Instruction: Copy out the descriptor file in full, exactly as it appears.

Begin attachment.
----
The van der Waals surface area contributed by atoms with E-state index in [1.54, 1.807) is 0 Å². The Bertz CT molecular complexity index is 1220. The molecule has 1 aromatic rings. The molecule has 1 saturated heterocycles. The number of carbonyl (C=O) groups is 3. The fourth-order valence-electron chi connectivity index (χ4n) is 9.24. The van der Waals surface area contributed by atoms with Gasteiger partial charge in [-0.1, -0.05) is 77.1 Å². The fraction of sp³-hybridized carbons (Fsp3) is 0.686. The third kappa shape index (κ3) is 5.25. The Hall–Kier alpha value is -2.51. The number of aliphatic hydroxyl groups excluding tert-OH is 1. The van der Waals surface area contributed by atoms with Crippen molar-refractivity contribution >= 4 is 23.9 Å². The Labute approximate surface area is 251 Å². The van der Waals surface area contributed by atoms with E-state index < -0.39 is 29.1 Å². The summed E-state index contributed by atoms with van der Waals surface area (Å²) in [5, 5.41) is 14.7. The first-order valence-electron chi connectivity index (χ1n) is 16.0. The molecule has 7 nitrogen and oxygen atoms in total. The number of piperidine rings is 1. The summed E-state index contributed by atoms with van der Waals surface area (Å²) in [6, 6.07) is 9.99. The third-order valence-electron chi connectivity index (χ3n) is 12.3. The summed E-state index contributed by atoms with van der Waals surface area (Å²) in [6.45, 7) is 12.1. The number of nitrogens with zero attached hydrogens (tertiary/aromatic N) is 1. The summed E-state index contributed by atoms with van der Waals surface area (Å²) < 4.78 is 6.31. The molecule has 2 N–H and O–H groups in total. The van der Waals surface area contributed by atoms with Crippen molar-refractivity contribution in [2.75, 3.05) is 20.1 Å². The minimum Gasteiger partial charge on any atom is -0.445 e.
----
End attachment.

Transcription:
The van der Waals surface area contributed by atoms with E-state index in [1.54, 1.807) is 0 Å². The Bertz CT molecular complexity index is 1220. The molecule has 1 aromatic rings. The molecule has 1 saturated heterocycles. The number of carbonyl (C=O) groups is 3. The fourth-order valence-electron chi connectivity index (χ4n) is 9.24. The van der Waals surface area contributed by atoms with Gasteiger partial charge in [-0.1, -0.05) is 77.1 Å². The fraction of sp³-hybridized carbons (Fsp3) is 0.686. The third kappa shape index (κ3) is 5.25. The Hall–Kier alpha value is -2.51. The number of aliphatic hydroxyl groups excluding tert-OH is 1. The van der Waals surface area contributed by atoms with Crippen molar-refractivity contribution >= 4 is 23.9 Å². The Labute approximate surface area is 251 Å². The van der Waals surface area contributed by atoms with E-state index < -0.39 is 29.1 Å². The summed E-state index contributed by atoms with van der Waals surface area (Å²) in [5, 5.41) is 14.7. The first-order valence-electron chi connectivity index (χ1n) is 16.0. The molecule has 7 nitrogen and oxygen atoms in total. The number of piperidine rings is 1. The summed E-state index contributed by atoms with van der Waals surface area (Å²) in [6, 6.07) is 9.99. The third-order valence-electron chi connectivity index (χ3n) is 12.3. The summed E-state index contributed by atoms with van der Waals surface area (Å²) in [6.45, 7) is 12.1. The number of nitrogens with zero attached hydrogens (tertiary/aromatic N) is 1. The summed E-state index contributed by atoms with van der Waals surface area (Å²) < 4.78 is 6.31. The molecule has 2 N–H and O–H groups in total. The van der Waals surface area contributed by atoms with Crippen molar-refractivity contribution in [2.75, 3.05) is 20.1 Å². The minimum Gasteiger partial charge on any atom is -0.445 e.